Families concerned about loved ones as outbreak grows in Lee County prison

Posted at 6:59 PM, Nov 17, 2020

LEE COUNTY, Ky. (LEX 18) — Kentucky's coronavirus data paints a concerning picture of what is happening inside of Kentucky's 14 state prisons. According to data from the Department of Corrections, one in every five of the inmates housed there has been infected with COVID-19.

The data also shows active outbreaks in several of the prisons.

"The news from the corrections front is not good," said J. Michael Brown, secretary of the Governor's Executive Cabinet.

State numbers show that as of November 16, 2,028 inmates and 281 prison staff members have tested positive for COVID-19 in Kentucky's prisons.

COVID prison chart Lee County.JPG

The Beshear administration says the biggest problem right now is the outbreak in the Lee Adjustment Center. According to state data, out of a population of 754 inmates, 474 are infected with the coronavirus as of November 16.

"Our fear, quite frankly, is that we haven't finished testing that facility," said Brown. "That facility houses over 700 inmates, so we already know that more than half of them have tested positive for COVID."

One of the positive cases at the prison is Leah Conner's husband, James.

"At first, he thought maybe it was the flu or a bug. Then, he realized everyone around him felt the exact same," said Conner. "And then they realized their symptoms - because they watch the news - were COVID related symptoms."

Conner says her husband is doing okay but is surrounded by sick people.

"Essentially, he said every person around him has a cough, they all have fevers, they all feel like Jello," said Conner.

Naturally, Conner is worried about her husband being in the middle of an outbreak. She worries that the stigma of being an inmate is causing people to forget about prisoners during this time.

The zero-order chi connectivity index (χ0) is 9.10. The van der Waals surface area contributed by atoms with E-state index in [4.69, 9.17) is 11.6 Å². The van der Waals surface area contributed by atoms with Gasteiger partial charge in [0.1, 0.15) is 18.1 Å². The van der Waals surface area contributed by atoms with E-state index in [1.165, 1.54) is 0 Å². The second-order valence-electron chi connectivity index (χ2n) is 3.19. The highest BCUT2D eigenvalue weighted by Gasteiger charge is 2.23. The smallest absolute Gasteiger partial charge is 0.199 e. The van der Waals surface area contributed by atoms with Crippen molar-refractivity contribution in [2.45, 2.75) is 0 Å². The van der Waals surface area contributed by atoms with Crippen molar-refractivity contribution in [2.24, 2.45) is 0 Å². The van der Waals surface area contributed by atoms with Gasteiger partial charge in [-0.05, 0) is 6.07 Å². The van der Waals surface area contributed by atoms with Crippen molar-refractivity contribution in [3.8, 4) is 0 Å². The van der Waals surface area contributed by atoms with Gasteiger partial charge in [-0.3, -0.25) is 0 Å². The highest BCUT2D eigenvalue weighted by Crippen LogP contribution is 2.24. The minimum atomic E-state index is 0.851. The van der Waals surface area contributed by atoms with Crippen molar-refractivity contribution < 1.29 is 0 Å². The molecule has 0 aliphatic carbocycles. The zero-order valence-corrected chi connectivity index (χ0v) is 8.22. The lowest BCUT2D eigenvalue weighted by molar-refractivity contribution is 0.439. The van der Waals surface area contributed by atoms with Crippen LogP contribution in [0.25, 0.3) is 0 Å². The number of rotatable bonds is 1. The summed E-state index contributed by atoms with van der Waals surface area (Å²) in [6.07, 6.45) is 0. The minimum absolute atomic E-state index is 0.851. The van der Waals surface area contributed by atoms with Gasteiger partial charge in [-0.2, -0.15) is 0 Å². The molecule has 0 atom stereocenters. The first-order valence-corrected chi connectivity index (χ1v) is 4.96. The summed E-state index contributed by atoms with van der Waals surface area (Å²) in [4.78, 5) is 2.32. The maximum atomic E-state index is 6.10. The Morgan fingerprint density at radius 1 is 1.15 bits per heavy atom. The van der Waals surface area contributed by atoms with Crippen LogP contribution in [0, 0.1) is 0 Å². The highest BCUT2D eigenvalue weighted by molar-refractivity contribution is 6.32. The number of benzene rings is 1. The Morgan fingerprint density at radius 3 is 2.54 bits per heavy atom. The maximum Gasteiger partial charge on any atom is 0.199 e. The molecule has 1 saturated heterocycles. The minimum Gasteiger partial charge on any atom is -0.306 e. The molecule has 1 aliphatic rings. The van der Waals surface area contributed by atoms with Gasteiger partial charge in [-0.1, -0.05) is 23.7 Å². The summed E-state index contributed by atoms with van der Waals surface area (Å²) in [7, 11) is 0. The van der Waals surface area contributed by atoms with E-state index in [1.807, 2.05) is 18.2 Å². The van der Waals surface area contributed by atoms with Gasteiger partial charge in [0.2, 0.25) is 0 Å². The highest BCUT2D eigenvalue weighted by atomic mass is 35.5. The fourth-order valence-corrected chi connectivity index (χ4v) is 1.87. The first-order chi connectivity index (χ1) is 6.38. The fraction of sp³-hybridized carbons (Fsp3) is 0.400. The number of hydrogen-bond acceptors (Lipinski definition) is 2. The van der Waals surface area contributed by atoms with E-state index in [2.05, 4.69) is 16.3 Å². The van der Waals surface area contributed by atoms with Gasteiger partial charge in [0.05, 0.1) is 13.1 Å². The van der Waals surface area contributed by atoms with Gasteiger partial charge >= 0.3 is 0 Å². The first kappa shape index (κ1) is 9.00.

She doesn't want special treatment and understands her husband is doing time because of a mistake he made. However, she wants the state to remember that inmates are people too.

"You make a mistake; you deal with the consequence," said Conner. "However, the judge in our situation did not sentence him to COVID. She did not sentence him to be treated, or mistreated, or neglected, or forgotten."

Conner is not the only one concerned about a loved one in the Lee Adjustment Center. Last week, a Lexington mother told LEX 18 that she was worried about her son's health at the prison.

“This is serious, and it needs to be addressed,” Kathy Watkins said. “The inmates are not getting any attention. They're ignored, and it's really a confined area. What happens if it gets worse?"

"I want them to realize those inmates belong to people out here in the public," said Watkins.

The Lee Adjustment Center is privately owned by CoreCivic but is under contract with Kentucky to house state inmates. The Public Affairs Manager at CoreCivic pointed LEX 18 to itswebsite, where the company outlines what it is doing to keep its employees and inmates safe.

Shortly before this story aired, the Kentucky Department of Corrections sent out a press release stating that the DOC has arranged for mass testing of all inmates and staff at the Lee Adjustment Center. The prison has been separated into four distinct housing areas:

1) positive inmates
2) negative inmates with direct exposure
3) negative inmates with no exposure
4) medically vulnerable inmates.